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Re: social application support and user interface


> Would NFC be able to help quickly pair devices that aren't necessarily> 'friends', similar to how Nintendo 3DS works? If i'm not mistaken it> exchanges profile information with people passing on the street.

This sounds like a good idea, but I wanted to correct a technical item
in your post. The 3DS uses WiFi to do this, and uses a mode that
automatically scans for and connects to open Wireless networks. I
would think something similar to WiFi direct is being implemented
here, and I believe this would be a better idea in the long run.
On Mon, Nov 21, 2011 at 06:14, Callum Saunders <dancemeep@xxxxxxxxx> wrote:
> With regards to setting up sync, i was thinking that U1 would benefit from
> having a 'Friends' feature, not only would it make sharing current U1
> services easier it would help us make multiple Ubuntu devices 'social' with
> each other, so that it would just be a case of sending a request to pair the
> devices.
> Would NFC be able to help quickly pair devices that aren't necessarily
> 'friends', similar to how Nintendo 3DS works? If i'm not mistaken it
> exchanges profile information with people passing on the street. I'm not
> saying that's how Ubuntu should work, but it sounds like an easy way to set
> up sync services between 2 Ubuntu devices where NFC is available, without
> having to scan a network (which might not necessarily be available) or be
> 'friends'.
> Another way it could be taken is to be able to create groups or circles of
> friends i.e. production team. So you can easily invite a predetermined group
> of people for multi-device collaborative fun. I can see this being a great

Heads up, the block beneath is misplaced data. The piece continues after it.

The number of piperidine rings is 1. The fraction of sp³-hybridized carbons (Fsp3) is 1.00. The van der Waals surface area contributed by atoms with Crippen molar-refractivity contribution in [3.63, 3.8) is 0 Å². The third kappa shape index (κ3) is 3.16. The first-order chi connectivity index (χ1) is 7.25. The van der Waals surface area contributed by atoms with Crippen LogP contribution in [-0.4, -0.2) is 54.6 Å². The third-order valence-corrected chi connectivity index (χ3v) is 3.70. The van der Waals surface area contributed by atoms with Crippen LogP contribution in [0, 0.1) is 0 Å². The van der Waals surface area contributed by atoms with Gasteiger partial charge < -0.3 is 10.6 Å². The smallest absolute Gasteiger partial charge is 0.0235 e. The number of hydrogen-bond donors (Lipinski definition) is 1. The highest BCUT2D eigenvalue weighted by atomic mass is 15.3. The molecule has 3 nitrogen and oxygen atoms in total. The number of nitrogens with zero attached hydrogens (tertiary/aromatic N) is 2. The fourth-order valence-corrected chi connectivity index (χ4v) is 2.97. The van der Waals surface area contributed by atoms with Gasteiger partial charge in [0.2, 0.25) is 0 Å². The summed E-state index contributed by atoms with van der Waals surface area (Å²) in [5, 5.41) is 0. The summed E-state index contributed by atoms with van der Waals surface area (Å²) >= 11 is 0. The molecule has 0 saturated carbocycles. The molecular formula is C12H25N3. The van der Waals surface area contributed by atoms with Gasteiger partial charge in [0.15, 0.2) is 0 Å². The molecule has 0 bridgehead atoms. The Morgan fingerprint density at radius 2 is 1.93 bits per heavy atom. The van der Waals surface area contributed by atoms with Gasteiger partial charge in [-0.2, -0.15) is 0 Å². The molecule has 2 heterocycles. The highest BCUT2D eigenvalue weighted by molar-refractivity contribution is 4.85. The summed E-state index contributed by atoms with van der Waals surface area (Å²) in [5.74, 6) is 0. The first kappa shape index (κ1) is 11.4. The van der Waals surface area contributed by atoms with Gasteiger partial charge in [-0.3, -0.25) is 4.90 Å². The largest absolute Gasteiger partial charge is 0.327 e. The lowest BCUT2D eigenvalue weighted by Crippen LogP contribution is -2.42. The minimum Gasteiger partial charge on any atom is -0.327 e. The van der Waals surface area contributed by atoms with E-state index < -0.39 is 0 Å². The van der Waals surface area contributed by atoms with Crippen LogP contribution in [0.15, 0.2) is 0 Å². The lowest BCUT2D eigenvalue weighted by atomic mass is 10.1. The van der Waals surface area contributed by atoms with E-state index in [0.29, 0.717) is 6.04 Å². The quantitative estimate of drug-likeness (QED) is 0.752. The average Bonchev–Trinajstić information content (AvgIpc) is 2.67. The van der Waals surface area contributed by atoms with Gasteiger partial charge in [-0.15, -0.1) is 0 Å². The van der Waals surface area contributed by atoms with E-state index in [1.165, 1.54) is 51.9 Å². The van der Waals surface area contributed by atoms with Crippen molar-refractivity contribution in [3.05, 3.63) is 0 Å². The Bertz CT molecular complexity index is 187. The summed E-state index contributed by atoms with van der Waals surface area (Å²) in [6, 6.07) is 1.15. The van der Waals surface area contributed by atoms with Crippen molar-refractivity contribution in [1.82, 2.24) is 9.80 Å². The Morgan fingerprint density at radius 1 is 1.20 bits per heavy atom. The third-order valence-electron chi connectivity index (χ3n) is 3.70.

> benefit for business and production use.
> On Mon, Nov 21, 2011 at 4:54 AM, David Jordan <djordan2@xxxxxxxxxxx> wrote:
>> I think using a real-time synchronized database is probably the best way
>> to provide these sorts of seamless multiscreen applications.
>> The way it works in Novacut, each system keeps a synchronized copy of the
>> database.  Each application using the database communicates only through
>> changes in the database, so when the user makes a change with one client,
>> the client makes the appropriate change in the database.  These changes are
>> then replicated to any remote databases in real-time.  The changes feed is
>> sent to each application, which update themselves based on the new changes.
>> This actually has a couple of benefits. If you implement this sort of
>> architecture, you essentially get real-time collaboration almost for free.
>> It also makes it much easier to make sure the backend and frontend
>> components are loosely coupled and enforces a consistent data model, which
>> makes creating stable, robust applications much easier.
>> Now the database behind this needs to have properties fairly similar to
>> couchdb: It needs to be document oriented, and in terms of sync it should
>> probably work fairly similarly to how couchdb _rev works.
>> In terms of how the user interacts with applications on the TV, having a
>> set of documents in the database for each state you want to control.  Then
>> have a client on the tablet or phone that makes changes to the document.  In
>> terms of what the user sees, they would press some buttons in a GUI on their
>> tablet or phone and the client on the TV would respond.  You might setup
>> general controls for the system the same way.
>> Setting up Synchronization:
>> Initially you would need some way to pair devices, which would amount to
>> finding the remote device, handling authorization as needed, and setting up
>> synchronization.
>> We could use something like Avahi to make discovery easy on the local
>> network.  Some way to control access to the device owner is probably a good
>> idea.  Something like a captcha or qrcode displayed on the screen during
>> pairing with an optional password to allow the device access to the
>> database.  At this point the two databases should be able to synchronize any
>> time they can see each other.  Synchronization over the local network is
>> great for low-latency input and for letting friends pair their devices with
>> your system while they're over.  One could perform similar synchronization
>> via a service like Ubuntu One if it supported real-time sync.
>> David Jordan
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Ian Santopietro

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